How do you explain it when someone you’ve only met once steals a tiny piece of your heart? When we were on our mission trip to Greece and Cyprus a few weeks ago, we spent one afternoon doing an educational program for kids in a refugee camp. The powers that be (those who had jurisdiction over the camp) asked that we keep our program focused on basic ABC/123 kinds of things, in English. Fortunately, we had a couple of teachers on our team who brilliantly came up with a plan. I was just along as an enthusiastic helper, encouraging the kids in their “work” which had sneakily been turned into fun.
A great majority of the kids in this camp were from Somalia or Syria. They were all adorable, but there was one little boy who stole a part of me. He was from Iraq. Truth be told, he and his mother still occupy a place in my heart. She had been a psychologist before she and her family fled their country and now, as she told me, her days consists of cleaning her very small home, cooking, and caring for her kids. Her “home” was half of a shipping container with one window and a bathroom shared with the family who occupied the other half of the container.
The thing is, despite our cultural differences, lifestyle, and religion; I think we could easily be friends. I would have loved to have sat down over a cup of tea and encouraged her to hang in there and remind her this season of life would pass, that it won’t always be this way. I would have cherished an opportunity to tell her about my Jesus and how He’s made a difference in my life.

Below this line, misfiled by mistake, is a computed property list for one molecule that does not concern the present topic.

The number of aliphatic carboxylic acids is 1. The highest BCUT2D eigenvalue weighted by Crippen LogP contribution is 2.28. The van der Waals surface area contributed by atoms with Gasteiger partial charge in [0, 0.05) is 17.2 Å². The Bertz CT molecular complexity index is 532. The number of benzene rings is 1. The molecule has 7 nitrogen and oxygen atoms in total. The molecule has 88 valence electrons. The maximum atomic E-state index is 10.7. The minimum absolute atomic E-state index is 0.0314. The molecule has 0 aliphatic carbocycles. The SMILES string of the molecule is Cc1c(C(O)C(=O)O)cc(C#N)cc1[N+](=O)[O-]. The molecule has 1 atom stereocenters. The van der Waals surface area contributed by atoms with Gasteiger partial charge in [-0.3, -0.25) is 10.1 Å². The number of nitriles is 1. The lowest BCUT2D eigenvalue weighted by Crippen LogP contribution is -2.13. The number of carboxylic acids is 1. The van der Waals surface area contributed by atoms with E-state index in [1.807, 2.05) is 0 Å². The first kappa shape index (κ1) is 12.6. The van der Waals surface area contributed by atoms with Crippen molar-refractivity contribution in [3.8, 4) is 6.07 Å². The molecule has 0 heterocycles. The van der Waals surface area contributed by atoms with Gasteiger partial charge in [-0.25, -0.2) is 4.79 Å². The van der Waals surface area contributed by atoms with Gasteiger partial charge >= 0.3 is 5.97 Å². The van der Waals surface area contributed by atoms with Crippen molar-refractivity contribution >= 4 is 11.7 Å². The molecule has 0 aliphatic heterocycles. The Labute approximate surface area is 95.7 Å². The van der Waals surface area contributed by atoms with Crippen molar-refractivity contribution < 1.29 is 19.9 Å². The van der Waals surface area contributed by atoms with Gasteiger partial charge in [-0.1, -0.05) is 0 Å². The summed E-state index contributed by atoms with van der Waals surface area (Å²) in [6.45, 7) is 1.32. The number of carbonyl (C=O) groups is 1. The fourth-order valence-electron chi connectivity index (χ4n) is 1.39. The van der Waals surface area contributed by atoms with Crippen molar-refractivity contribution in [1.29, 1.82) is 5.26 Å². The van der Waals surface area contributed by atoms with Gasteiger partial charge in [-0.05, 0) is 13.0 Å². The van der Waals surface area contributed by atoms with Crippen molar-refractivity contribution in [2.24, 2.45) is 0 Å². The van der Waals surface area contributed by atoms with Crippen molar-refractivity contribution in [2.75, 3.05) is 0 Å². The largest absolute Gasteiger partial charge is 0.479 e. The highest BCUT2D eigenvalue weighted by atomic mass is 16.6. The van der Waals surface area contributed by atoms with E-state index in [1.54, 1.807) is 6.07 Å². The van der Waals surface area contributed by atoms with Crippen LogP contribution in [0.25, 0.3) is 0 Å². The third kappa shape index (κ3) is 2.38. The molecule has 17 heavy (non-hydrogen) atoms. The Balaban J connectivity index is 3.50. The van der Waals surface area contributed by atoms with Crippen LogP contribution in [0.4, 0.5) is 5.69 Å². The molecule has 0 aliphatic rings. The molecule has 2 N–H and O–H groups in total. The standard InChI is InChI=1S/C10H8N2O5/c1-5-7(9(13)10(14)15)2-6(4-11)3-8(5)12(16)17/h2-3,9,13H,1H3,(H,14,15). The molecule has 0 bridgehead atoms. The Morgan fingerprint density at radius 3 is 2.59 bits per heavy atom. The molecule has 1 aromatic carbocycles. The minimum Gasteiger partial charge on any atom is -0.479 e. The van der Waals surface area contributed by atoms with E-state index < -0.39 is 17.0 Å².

And her son . . . besides being adorable, was one of the best-behaved kids in the group. When our time there was over and we were getting ready to leave, he came up to me, gave me a hug and said, “Are you coming back?” How do I explain to a four-year-old that my home on the other side of the world, isn’t exactly a trip down the street and it’s likely I’ll never be back? Knowing that there will be other teams who will visit this camp I could honestly say, “I don’t know if I’ll be back, but someone will.”
The greatest gift God gives me when I’m missing this beautiful little boy and his mom is the ability to pray for them. He is bigger, smarter and more resourceful than I am. Though I can’t directly make a difference in their lives, I can entrust them to the One who can. Perhaps that is the reason we met – so that every time I think of them I can pray. And one day, I pray I will stand beside that woman and her family in heaven, and we can rejoice over the day we met and all that Jesus has done!
After all, what gives us hope and joy, and what will be our proud reward and crown as we stand before our Lord Jesus when he returns? It is you! Yes, you are our pride and joy. 1 Thessalonians 2:19-20
Nancy loves to laugh and considers laughter a critical part of human survival. If you were to ask, most days she would say her glass is half full but when it starts reaching the half-empty level, she reaches for a funny book or movie knowing that indeed “A cheerful heart is good medicine.” Nancy has three married sons and five grandchildren. To read more from Nancy find her at www.nancyholte.com.